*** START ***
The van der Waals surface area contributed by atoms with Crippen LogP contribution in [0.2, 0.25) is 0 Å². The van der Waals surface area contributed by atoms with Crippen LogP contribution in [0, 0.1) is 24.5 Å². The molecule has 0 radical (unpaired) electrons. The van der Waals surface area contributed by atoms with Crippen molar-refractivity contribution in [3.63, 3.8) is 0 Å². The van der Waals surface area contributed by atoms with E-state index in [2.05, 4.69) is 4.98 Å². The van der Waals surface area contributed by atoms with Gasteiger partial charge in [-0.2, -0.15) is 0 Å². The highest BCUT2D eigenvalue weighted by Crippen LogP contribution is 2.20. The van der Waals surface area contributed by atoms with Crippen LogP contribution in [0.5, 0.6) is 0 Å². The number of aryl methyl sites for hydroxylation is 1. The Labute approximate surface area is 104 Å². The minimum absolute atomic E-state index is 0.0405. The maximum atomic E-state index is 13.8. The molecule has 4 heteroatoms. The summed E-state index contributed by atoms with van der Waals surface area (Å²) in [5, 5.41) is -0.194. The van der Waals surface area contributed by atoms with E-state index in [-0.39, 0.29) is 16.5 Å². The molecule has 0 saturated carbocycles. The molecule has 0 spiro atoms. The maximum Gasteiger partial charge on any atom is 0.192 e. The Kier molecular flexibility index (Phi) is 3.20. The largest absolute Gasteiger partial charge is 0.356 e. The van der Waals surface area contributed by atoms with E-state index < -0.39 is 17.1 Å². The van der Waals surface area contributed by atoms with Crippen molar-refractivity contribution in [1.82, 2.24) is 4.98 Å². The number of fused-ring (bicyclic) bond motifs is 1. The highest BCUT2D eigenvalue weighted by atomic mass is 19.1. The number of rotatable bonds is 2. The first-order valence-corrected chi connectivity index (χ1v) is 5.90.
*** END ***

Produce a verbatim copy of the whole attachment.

The van der Waals surface area contributed by atoms with Crippen LogP contribution in [0.2, 0.25) is 0 Å². The van der Waals surface area contributed by atoms with Crippen LogP contribution in [0, 0.1) is 24.5 Å². The molecule has 0 radical (unpaired) electrons. The van der Waals surface area contributed by atoms with Crippen molar-refractivity contribution in [3.63, 3.8) is 0 Å². The van der Waals surface area contributed by atoms with E-state index in [2.05, 4.69) is 4.98 Å². The van der Waals surface area contributed by atoms with Gasteiger partial charge in [-0.2, -0.15) is 0 Å². The highest BCUT2D eigenvalue weighted by Crippen LogP contribution is 2.20. The van der Waals surface area contributed by atoms with Crippen LogP contribution in [0.5, 0.6) is 0 Å². The number of aryl methyl sites for hydroxylation is 1. The Labute approximate surface area is 104 Å². The minimum absolute atomic E-state index is 0.0405. The maximum atomic E-state index is 13.8. The molecule has 4 heteroatoms. The summed E-state index contributed by atoms with van der Waals surface area (Å²) in [5, 5.41) is -0.194. The van der Waals surface area contributed by atoms with E-state index in [-0.39, 0.29) is 16.5 Å². The molecule has 0 saturated carbocycles. The molecule has 0 spiro atoms. The maximum Gasteiger partial charge on any atom is 0.192 e. The Kier molecular flexibility index (Phi) is 3.20. The largest absolute Gasteiger partial charge is 0.356 e. The van der Waals surface area contributed by atoms with E-state index < -0.39 is 17.1 Å². The van der Waals surface area contributed by atoms with Crippen molar-refractivity contribution in [1.82, 2.24) is 4.98 Å². The number of fused-ring (bicyclic) bond motifs is 1. The highest BCUT2D eigenvalue weighted by atomic mass is 19.1. The number of rotatable bonds is 2. The first-order valence-corrected chi connectivity index (χ1v) is 5.90.